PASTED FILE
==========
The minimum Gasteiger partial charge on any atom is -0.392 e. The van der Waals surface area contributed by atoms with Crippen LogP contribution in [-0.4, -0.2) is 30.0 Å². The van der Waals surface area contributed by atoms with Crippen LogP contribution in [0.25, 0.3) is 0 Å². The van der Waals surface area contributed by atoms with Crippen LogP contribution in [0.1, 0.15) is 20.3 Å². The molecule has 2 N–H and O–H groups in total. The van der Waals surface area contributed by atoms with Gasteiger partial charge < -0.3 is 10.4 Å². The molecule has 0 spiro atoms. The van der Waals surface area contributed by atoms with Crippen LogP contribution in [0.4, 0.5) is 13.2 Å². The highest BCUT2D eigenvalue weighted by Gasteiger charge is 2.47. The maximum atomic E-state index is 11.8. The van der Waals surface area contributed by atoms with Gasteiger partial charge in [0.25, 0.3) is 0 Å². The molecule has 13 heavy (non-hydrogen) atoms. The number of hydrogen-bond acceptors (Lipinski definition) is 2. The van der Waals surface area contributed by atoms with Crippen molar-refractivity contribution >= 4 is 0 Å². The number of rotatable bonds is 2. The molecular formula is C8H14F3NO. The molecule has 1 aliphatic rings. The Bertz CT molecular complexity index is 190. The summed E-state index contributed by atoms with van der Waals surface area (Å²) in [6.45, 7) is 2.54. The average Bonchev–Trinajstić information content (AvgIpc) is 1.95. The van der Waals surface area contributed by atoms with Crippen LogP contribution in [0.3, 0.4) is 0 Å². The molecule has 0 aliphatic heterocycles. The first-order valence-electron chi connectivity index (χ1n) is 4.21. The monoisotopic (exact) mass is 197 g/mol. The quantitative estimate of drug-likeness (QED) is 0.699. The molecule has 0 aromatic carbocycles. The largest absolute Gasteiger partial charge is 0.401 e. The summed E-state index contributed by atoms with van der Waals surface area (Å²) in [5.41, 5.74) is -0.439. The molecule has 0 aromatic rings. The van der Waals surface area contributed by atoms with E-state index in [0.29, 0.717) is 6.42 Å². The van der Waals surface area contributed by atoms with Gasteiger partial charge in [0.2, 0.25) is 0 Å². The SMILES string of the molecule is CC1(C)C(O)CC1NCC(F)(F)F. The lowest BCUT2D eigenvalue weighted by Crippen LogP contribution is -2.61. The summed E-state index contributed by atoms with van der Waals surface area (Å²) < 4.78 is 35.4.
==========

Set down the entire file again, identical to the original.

The minimum Gasteiger partial charge on any atom is -0.392 e. The van der Waals surface area contributed by atoms with Crippen LogP contribution in [-0.4, -0.2) is 30.0 Å². The van der Waals surface area contributed by atoms with Crippen LogP contribution in [0.25, 0.3) is 0 Å². The van der Waals surface area contributed by atoms with Crippen LogP contribution in [0.1, 0.15) is 20.3 Å². The molecule has 2 N–H and O–H groups in total. The van der Waals surface area contributed by atoms with Gasteiger partial charge < -0.3 is 10.4 Å². The molecule has 0 spiro atoms. The van der Waals surface area contributed by atoms with Crippen LogP contribution in [0.4, 0.5) is 13.2 Å². The highest BCUT2D eigenvalue weighted by Gasteiger charge is 2.47. The maximum atomic E-state index is 11.8. The van der Waals surface area contributed by atoms with Gasteiger partial charge in [0.25, 0.3) is 0 Å². The molecule has 13 heavy (non-hydrogen) atoms. The number of hydrogen-bond acceptors (Lipinski definition) is 2. The van der Waals surface area contributed by atoms with Crippen molar-refractivity contribution >= 4 is 0 Å². The number of rotatable bonds is 2. The molecular formula is C8H14F3NO. The molecule has 1 aliphatic rings. The Bertz CT molecular complexity index is 190. The summed E-state index contributed by atoms with van der Waals surface area (Å²) in [6.45, 7) is 2.54. The average Bonchev–Trinajstić information content (AvgIpc) is 1.95. The van der Waals surface area contributed by atoms with Crippen LogP contribution in [0.3, 0.4) is 0 Å². The molecule has 0 aliphatic heterocycles. The first-order valence-electron chi connectivity index (χ1n) is 4.21. The monoisotopic (exact) mass is 197 g/mol. The quantitative estimate of drug-likeness (QED) is 0.699. The molecule has 0 aromatic carbocycles. The largest absolute Gasteiger partial charge is 0.401 e. The summed E-state index contributed by atoms with van der Waals surface area (Å²) in [5.41, 5.74) is -0.439. The molecule has 0 aromatic rings. The van der Waals surface area contributed by atoms with E-state index in [0.29, 0.717) is 6.42 Å². The van der Waals surface area contributed by atoms with Gasteiger partial charge in [0.2, 0.25) is 0 Å². The SMILES string of the molecule is CC1(C)C(O)CC1NCC(F)(F)F. The lowest BCUT2D eigenvalue weighted by Crippen LogP contribution is -2.61. The summed E-state index contributed by atoms with van der Waals surface area (Å²) < 4.78 is 35.4.